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General question

Recently my friend told that he will make his core language as python and Java. We are CSE students at our 2nd semester. He told me to consult a senior to decide which language I should make my core language. But I think it doesn't depend on the language, but rather on our problem solving skills. I think I should be learning many languages to expand my mind around programming. So, I need some advice from experienced developers about my future career in software development. Should I make one language as my core or learn many languages with equal effort? PS: excuse me for any errors in my English:)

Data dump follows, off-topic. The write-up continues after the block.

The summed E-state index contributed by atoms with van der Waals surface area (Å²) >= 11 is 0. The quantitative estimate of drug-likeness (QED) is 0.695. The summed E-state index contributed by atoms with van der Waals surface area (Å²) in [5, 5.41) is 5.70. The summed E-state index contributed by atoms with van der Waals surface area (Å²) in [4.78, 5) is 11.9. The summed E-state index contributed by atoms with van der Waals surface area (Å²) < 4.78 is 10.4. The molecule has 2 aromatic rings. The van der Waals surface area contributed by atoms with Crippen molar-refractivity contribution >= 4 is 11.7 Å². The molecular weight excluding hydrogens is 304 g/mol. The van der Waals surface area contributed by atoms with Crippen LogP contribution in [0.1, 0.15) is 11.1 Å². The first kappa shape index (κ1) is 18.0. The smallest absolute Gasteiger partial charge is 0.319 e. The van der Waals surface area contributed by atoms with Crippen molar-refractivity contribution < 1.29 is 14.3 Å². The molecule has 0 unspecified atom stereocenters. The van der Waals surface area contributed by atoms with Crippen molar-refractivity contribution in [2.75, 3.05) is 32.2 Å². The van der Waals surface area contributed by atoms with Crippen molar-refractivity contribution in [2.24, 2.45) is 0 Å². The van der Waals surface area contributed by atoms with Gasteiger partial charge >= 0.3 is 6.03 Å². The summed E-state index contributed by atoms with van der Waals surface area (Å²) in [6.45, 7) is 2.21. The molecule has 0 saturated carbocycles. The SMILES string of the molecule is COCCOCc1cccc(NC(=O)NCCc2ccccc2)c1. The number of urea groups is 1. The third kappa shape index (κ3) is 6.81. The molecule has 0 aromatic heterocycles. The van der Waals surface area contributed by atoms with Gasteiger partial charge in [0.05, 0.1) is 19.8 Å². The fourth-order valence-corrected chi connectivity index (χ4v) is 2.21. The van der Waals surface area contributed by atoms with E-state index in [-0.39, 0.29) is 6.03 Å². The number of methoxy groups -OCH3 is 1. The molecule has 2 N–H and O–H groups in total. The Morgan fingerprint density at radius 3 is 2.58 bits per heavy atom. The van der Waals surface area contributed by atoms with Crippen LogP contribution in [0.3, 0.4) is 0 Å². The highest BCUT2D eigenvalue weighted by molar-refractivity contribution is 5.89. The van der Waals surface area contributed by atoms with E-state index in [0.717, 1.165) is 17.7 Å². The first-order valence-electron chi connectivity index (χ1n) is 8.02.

6/2/2021 2:48:19 AM


17 Answers

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On a more serious note. The problem solving an logic skills are more important than than the specific language used. Unfortunately, the two cannot be entirely separated. It's a sad fact that many modern educational institutions do not teach students to think. They tell them how to solve stock questions with stock answers. All you have to do is remember, not think. This has the disadvantage that when asked to solve the same problem using a different language a student is left clueless. Learning too many languages at once just becomes confusing and does not give you sufficient time to learn the nuances of each during your course. If you have any doubts talk to your course mentor rather than taking advice from random people on the internet; that includes me.